Myanmar business mood darkens amid Rakhine outrage

Myanmar business mood darkens amid Rakhine outrage

Myanmar is stepping up efforts to attract foreign investment and spur economic development. A diplomatic offensive to improve the country's tarnished international image is part of the campaign, but western companies are not being swayed.

Local businesses, meanwhile, are growing disillusioned with the government's efforts to spin the unspinnable when it comes to explaining the military's savagery in Rakhine state. As foreign investment plummets, they believe the country is approaching an increasingly desperate future.

"The situation is increasingly hopeless," said Moe Kyaw, the head of Myanmar Marketing Research and Development Company (MMRD) and a leading member of the Union of Myanmar Chambers of Commerce and Industries (UMFCCI).

"With the plummeting kyat [against the dollar], increasing redundancies and spiralling tax bills, we're facing an ever bleaker future," he told Asia Focus last week.

His views represent the general feeling among the business community as the gulf widens between its perceptions and those of the government.

"Myanmar is now definitely open for business," the new chairman of the Myanmar Investment Commission (MIC), Thaung Thun, told a group of foreign businessmen in Yangon recently.

State Counsellor Aung San Suu Kyi delivered a similar message last month to an international audience of government officials, academics, businesspeople and students in Singapore, and later at a meeting with top executives in Nay Pyi Taw.

She made similar comments earlier this month to an elite audience at the World Economic Forum in Hanoi. But the only thing the world remembers from that appearance was her seemingly cavalier dismissal of criticism of the jailing of two Reuters journalists for reporting on the Rohingya crisis.

"Our journey is not a simple one; it is an adventure into an unknown future," she said in Singapore. "We have many challenges to face, many weaknesses that we must address, but we have confidence, confidence in the ability and the capacity of our people to grow into these challenges."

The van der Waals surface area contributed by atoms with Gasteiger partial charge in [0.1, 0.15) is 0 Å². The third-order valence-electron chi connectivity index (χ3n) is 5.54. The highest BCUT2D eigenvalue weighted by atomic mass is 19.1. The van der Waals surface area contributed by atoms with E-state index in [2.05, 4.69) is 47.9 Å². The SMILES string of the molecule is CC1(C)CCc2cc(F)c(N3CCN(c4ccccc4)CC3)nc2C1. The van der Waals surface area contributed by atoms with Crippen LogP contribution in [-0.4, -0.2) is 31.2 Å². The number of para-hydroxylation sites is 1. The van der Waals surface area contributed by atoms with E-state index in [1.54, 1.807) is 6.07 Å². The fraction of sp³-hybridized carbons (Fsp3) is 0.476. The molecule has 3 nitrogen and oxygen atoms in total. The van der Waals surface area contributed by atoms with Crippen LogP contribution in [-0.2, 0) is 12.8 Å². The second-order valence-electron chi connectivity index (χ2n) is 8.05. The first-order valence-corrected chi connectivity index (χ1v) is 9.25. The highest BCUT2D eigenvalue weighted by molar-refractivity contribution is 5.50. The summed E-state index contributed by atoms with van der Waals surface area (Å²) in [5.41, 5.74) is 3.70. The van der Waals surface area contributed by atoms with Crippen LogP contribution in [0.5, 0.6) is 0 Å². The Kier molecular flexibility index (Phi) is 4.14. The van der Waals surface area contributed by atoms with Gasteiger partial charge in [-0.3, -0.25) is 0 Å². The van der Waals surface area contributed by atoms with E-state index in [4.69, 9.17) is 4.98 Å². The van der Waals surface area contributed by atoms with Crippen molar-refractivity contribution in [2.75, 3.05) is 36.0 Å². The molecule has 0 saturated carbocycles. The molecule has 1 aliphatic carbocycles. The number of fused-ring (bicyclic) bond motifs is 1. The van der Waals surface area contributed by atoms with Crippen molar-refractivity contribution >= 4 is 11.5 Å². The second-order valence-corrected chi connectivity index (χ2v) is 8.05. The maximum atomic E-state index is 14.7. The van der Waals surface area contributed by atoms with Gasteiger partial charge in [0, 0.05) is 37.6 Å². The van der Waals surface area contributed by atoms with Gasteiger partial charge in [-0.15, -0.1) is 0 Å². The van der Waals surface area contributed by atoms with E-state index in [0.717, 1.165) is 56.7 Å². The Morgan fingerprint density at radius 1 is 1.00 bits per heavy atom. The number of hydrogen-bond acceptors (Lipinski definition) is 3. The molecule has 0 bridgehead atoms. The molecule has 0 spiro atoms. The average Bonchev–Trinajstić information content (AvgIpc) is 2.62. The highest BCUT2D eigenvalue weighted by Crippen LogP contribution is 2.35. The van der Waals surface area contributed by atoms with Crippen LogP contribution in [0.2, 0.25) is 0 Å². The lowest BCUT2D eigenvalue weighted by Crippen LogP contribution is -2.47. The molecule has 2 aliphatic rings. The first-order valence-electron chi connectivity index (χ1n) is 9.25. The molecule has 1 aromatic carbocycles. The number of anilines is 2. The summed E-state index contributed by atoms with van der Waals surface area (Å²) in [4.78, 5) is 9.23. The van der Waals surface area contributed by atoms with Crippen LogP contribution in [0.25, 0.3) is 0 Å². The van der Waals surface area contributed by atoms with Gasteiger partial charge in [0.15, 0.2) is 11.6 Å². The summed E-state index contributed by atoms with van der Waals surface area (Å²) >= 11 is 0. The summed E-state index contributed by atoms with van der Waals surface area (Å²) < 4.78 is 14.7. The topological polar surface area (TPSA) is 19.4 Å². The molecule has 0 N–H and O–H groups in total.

"I'd like to invite entrepreneurs to invest in our young people and in research, on which we currently spend very little," she said in Hanoi. "Unless you work with people, you cannot help a country to achieve sustainable development."

"With the people, for the people" has become a mantra of sorts for the Nobel laureate, but it is only a slogan, with no substance or commitment, says Zaw Naing of Mandalay Technology.

"There is an acute lack of leadership and management on the part of the government," he said. "They need to bring in new blood at the ministerial level: a younger generation, more dynamic, more energetic, with more initiative."

There are only two ministers under the age of 50, with most in their 70s and 80s

But the real problem, said Zaw Naing, is that the government -- and Aung San Suu Kyi in particular -- is not listening to anyone, and certainly not the business community. In fact, according to Moe Kyaw, she avoids the business community almost entirely. Access to her is restricted, and she leaves dealings with businesspeople to her economic team, especially Thaung Tun.

The MIC chief has highlighted new measures intended to make doing business easier, attract investment and reduce bureaucratic delays. He also cancelled the use of landing and departure cards in an effort to improve tourism, which has stagnated. But such confidence-building attempts have fallen flat, according to Moe Kyaw.

The UMFCCI has been monitoring sentiment through quarterly online surveys of its 31,000 members since the National League for Democracy (NLD) took office in early 2016. The latest survey results reveal a strong decline in business confidence.

The number of respondents expressing confidence in the future has been declining steadily for two years, and in the last three months it fell by more than 10%. Forty percent of businesses now say they are pessimistic about the future.